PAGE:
I think there is room for people to say "I am trying to be as vegan as I can". But then to me 'vegan' means that.<br><br>
Much like being a Christian.<br><br>
Spud<br><br><br><br>
You are right there is no such thing as being perfectly vegan, but we need to try as hard as we can. And having an omni husband certainly would not mean that you were not vegan, what others do doesn't reflect on you. It does take some work to find products that don't contain animal ingredients and are not tested. It is easier for some than for others because of availablity in the areas where we live and it is shocking how many products turn out to be made by Proctor and Gamble. Things you would never suspect and things that were not animal tested a few years ago have been taken over by P&G, it is disappointing.<br><br><br><br>
I don't think that wearing out leather items that you had before you became vegan makes one not vegan either. It might give an omni who is trying to pick on you about being vegan amunition the "yeah but you wear leather shoes", but that sometimes happens to people who are wearing fake leather shoes and the person can't tell the difference.<br><br><br><br>
I think that way too many people think that veganism is a diet and they call themselves vegan when their lifestyle does not reflect being vegan. And I think it makes for confusion and makes it harder for people who are truely living a vegan life to get by and it is hard enough in this world.<br><br>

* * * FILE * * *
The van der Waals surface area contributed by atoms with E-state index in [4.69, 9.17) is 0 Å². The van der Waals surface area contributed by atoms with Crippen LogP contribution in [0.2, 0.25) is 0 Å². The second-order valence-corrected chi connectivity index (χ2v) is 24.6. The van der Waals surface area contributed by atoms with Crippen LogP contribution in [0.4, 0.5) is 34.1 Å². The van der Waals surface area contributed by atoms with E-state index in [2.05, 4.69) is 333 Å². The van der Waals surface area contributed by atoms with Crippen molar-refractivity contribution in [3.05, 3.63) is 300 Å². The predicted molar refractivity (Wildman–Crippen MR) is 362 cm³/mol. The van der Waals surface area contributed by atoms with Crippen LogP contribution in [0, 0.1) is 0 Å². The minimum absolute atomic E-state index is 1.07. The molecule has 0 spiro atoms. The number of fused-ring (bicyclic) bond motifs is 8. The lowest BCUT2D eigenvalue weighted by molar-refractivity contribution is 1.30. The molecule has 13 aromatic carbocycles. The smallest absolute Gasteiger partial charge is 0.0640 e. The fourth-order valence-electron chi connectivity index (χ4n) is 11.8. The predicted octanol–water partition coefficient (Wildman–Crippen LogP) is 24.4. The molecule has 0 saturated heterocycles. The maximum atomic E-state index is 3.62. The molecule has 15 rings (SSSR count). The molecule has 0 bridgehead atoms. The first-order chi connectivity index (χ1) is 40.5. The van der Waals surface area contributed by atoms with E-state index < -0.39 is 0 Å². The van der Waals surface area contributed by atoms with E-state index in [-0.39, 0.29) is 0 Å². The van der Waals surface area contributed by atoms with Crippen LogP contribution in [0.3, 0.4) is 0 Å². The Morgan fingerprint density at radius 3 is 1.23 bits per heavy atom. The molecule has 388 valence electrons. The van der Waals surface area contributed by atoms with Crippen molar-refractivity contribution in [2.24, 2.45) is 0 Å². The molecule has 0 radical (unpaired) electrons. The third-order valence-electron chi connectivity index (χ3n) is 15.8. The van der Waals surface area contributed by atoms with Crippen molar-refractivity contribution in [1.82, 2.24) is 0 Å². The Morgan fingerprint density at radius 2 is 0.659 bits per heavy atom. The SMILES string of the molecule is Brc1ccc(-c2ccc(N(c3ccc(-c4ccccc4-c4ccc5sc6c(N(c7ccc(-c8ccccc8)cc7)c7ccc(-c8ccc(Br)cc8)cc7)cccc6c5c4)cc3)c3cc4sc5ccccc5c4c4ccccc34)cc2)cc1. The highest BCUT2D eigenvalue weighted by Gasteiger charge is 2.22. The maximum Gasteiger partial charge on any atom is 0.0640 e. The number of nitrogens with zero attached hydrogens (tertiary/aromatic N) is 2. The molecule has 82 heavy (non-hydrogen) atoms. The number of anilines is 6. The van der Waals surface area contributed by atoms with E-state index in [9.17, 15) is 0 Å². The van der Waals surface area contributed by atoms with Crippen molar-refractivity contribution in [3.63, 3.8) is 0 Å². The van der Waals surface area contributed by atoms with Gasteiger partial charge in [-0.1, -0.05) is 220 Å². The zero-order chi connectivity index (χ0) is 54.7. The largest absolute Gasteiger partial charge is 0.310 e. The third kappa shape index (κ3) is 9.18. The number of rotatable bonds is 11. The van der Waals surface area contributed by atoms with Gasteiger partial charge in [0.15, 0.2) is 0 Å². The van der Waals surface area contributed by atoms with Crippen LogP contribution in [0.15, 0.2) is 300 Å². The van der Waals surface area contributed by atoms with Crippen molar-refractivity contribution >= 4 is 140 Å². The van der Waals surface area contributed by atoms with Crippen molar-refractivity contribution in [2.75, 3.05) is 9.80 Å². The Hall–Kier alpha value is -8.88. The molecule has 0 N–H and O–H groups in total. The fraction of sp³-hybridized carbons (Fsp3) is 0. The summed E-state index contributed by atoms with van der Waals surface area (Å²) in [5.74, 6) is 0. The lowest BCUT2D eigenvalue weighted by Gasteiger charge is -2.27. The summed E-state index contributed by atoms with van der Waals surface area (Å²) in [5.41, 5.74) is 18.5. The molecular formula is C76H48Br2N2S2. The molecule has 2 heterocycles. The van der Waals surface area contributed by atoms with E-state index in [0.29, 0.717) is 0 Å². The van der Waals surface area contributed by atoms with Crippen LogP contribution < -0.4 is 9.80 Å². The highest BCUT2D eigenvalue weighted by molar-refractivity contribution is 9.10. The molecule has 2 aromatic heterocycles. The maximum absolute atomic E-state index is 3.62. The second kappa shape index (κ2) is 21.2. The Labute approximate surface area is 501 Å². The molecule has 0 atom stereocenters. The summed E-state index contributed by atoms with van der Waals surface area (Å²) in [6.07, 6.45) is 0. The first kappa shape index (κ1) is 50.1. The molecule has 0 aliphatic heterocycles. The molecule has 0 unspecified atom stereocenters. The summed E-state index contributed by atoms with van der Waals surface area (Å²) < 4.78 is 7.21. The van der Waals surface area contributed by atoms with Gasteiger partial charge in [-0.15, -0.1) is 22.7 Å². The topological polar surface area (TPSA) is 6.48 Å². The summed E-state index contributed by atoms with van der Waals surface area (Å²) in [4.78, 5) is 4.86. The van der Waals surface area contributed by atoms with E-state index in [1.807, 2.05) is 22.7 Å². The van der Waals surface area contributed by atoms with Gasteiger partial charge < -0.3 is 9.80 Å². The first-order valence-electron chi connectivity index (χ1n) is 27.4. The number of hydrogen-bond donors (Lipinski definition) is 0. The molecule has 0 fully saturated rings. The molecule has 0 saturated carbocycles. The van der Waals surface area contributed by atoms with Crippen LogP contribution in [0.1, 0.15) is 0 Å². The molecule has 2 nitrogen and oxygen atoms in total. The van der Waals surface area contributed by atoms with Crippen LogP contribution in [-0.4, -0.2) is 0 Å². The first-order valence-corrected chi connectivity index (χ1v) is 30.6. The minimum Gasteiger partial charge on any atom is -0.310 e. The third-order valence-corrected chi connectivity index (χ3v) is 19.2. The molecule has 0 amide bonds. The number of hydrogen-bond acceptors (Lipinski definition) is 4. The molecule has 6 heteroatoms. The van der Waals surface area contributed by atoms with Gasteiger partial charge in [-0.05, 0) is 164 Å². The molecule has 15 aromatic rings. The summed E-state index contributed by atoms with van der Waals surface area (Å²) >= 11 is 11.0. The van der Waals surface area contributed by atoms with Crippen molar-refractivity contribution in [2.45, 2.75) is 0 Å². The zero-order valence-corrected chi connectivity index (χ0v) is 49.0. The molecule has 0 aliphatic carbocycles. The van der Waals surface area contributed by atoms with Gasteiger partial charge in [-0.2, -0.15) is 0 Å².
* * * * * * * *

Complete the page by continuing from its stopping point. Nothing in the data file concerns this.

Yarnblossom
 

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To me a Vegan is someone who doesnt eat animal products.<br><br>
(products that are clearly made from or with animals)<br><br><br><br>
So when I read: Im Vegan, but I do eat cheese than your NOT a Vegan.<br><br><br><br>
Imho : A Vegan can wear leather shoes in the beginning, but I aspect them to change to Vegan shoes after a couple of years.<br><br>
I understand that animal parts are used in everything and one cannot know all, like with sugar, but personally a person that claims to be Vegan for ten years but wears leather or silk I dont see that person as Vegan.
 

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1vegan wrote: "A Vegan can wear leather shoes in the beginning, but I aspect them to change to Vegan shoes after a couple of years."<br><br>